It’s taken as a matter of course that Canadians are apathetic about the role of religion in society. But what if that’s not as true as commonly thought?
The Angus Reid Institute (ARI) is perhaps the most important independent polling organization in Canada. I’ve covered several of their surveys on Canadian Atheist. For their 2015 year-end wrap-up, they listed their top 10 stories, ranked by reader interest. It should come as no surprise that the 2015 federal election was #1, but some of the other topics making the top 10 are very interesting:
- Election 2015
- Bill C-51
- Religion and Faith in Canada
- The Mike Duffy Trial
- The Syrian Refugee Crisis
- Housing crises in Toronto and Vancouver
- The Harper Legacy
- Prescription drugs and pharmacare
- Canada’s mission against ISIS
- Public Prayer
Two of the top stories of 2015 are explicitly about religion, and the general one about religion and faith in Canada was #3… above stories about ISIS, health care, and a couple to do with politics.
Even more interesting is what the folks at ARI found after digging a little deeper. The above ranking is based simply on which stories attracted the most attention. Interesting, sure, but, yanno, not that interesting. However, ARI also did a survey about engagement – about which stories people talked about the most in 2015.
It turns out that the most-talked about story of the year was not the election, it was the Paris terror attacks – specifically, apparently, the November attacks. The election was #2 (and #3, and #4; fair enough, it was a major Canadian story). Other stories that were widely discussed but didn’t make the top 10 above include the (presumably Residential School system) Truth and Reconciliation Commission, Senate reform, Omar Khadr, and vaccinations.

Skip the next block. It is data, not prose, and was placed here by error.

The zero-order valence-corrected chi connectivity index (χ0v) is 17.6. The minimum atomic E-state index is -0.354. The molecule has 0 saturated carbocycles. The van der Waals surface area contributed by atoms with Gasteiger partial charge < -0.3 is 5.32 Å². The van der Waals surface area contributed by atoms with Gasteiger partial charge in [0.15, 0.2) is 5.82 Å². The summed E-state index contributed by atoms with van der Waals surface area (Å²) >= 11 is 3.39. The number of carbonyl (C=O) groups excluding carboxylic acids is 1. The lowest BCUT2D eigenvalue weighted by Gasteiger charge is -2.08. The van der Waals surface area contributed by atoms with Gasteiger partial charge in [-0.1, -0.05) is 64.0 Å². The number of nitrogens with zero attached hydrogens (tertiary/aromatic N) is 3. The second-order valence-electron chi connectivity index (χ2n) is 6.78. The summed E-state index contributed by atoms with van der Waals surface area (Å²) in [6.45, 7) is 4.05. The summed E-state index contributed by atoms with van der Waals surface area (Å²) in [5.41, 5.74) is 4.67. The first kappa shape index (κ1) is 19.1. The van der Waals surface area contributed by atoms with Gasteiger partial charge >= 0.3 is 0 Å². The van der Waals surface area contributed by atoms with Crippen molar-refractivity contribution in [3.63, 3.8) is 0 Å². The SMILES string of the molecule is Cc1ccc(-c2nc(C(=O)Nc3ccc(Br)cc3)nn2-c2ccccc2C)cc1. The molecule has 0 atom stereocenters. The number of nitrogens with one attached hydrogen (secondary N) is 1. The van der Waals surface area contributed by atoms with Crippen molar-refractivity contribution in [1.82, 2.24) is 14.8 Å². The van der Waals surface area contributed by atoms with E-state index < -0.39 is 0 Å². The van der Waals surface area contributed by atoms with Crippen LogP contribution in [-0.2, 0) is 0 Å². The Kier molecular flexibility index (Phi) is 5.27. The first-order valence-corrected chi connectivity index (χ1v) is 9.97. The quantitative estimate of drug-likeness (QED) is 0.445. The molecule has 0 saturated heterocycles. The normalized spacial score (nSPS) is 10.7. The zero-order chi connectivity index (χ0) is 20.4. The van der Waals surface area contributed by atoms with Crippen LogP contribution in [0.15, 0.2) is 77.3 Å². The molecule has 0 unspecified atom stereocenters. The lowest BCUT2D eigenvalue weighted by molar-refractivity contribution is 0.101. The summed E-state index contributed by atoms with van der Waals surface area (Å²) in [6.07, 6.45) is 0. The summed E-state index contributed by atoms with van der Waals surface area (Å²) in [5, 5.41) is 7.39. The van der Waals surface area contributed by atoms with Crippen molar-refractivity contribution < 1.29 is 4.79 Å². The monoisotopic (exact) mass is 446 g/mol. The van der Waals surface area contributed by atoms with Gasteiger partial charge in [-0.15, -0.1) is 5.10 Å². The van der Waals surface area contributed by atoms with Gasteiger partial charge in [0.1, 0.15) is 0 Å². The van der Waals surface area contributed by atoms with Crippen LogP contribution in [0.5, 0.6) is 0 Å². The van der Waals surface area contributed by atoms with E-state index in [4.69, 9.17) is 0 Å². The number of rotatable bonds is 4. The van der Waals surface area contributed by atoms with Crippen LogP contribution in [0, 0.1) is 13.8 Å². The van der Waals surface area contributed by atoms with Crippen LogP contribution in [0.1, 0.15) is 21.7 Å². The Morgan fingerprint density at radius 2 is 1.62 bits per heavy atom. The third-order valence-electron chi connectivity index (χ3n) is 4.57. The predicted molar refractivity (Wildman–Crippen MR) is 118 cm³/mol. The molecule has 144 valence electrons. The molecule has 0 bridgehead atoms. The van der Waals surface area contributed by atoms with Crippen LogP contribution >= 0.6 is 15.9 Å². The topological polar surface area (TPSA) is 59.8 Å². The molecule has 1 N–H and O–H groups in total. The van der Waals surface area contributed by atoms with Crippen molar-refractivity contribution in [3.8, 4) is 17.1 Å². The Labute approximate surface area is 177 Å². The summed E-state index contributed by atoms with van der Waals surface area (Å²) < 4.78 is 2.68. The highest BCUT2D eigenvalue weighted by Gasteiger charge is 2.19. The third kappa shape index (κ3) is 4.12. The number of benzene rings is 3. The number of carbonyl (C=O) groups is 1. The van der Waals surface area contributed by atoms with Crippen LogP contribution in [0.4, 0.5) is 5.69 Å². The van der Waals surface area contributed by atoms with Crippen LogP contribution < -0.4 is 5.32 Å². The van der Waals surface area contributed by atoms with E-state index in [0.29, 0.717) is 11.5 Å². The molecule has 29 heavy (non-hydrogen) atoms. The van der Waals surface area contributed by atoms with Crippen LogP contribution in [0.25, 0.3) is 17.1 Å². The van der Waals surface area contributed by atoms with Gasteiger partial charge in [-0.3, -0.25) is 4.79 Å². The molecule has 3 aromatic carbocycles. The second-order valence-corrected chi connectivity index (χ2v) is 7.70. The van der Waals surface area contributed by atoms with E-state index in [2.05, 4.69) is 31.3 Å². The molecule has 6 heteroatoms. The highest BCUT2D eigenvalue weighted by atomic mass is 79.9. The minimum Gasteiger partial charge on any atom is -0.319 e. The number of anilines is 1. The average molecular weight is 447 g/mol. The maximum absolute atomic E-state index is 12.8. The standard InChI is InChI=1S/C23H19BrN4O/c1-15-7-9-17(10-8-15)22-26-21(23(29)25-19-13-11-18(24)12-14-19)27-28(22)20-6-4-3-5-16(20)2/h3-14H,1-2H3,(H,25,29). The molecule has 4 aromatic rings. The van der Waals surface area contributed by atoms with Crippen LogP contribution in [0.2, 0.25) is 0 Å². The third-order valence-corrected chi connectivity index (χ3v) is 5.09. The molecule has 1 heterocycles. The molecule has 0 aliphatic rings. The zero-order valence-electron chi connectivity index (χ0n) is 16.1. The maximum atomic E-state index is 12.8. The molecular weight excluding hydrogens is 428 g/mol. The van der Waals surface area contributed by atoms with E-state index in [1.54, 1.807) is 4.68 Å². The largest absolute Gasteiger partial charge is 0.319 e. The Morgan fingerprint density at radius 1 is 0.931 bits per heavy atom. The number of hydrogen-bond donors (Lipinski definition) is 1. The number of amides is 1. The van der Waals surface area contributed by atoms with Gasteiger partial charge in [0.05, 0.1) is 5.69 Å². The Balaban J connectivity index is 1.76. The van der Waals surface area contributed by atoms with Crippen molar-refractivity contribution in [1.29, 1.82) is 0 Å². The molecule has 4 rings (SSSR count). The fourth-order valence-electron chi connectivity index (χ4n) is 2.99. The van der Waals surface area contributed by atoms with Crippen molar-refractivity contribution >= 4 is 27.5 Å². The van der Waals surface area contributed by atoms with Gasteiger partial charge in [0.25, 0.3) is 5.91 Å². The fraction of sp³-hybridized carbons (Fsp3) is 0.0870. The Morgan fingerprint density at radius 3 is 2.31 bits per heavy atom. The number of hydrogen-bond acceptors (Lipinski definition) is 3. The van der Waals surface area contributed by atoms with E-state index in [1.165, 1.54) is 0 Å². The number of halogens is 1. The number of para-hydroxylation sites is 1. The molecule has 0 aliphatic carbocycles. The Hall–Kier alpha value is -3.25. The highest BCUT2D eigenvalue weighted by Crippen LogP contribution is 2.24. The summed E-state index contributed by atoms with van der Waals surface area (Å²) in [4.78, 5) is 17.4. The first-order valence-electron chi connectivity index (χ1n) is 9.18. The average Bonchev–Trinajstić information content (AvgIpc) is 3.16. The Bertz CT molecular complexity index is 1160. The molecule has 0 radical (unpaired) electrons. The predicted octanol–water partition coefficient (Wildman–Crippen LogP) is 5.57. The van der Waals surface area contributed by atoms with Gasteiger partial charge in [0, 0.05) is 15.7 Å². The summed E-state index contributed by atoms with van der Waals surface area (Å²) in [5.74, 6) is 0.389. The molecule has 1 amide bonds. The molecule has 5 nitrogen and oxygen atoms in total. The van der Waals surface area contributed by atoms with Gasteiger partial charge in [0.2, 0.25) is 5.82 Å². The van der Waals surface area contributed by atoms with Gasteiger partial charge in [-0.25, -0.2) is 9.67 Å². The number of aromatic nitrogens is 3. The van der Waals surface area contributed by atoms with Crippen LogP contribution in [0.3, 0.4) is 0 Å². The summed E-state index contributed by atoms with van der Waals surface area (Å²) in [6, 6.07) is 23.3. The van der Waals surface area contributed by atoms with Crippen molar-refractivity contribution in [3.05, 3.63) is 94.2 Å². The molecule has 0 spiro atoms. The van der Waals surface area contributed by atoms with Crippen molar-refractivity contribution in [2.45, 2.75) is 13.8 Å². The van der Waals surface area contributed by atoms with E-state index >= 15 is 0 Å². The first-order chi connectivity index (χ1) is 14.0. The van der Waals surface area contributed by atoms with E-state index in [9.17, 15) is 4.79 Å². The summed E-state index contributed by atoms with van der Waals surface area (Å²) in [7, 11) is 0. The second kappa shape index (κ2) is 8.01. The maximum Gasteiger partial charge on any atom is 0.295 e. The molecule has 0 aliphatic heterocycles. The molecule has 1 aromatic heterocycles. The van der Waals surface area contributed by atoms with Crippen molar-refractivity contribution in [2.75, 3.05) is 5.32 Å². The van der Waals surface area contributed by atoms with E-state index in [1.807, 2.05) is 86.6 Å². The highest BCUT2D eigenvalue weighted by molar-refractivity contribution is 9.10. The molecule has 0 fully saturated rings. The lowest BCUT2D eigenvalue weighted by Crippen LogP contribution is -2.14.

Surprisingly, prayer at public meetings was one of the stories this year that had the highest level of engagement – higher even than Senate reform, Omar Khadr, and the TRC.
However, engagement was extremely polarized: either people talked a lot about prayer at public meetings, or they didn’t talk about it at all. Nothing else was quite so polarized in its engagement (though childhood vaccination comes close).
So maybe Canadians aren’t quite so apathetic about the role of religion in society as we’re commonly led to believe. It seems to be a topic we’re quite interested in, though in a very peculiar way. Quite a few of us refuse to talk about it all, but many do, and those who do, talk about it a lot. We have high engagement, but all clustered in a small group of people.
What this seems to suggest is that those of us who do talk about the issues should try talking about them with people we don’t normally discuss them with. That seems like a good resolution for the new year, I think.
So how about it, readers? How about making it a pledge for 2016 to try to talk about religion in society issues in places where we normally wouldn’t discuss them.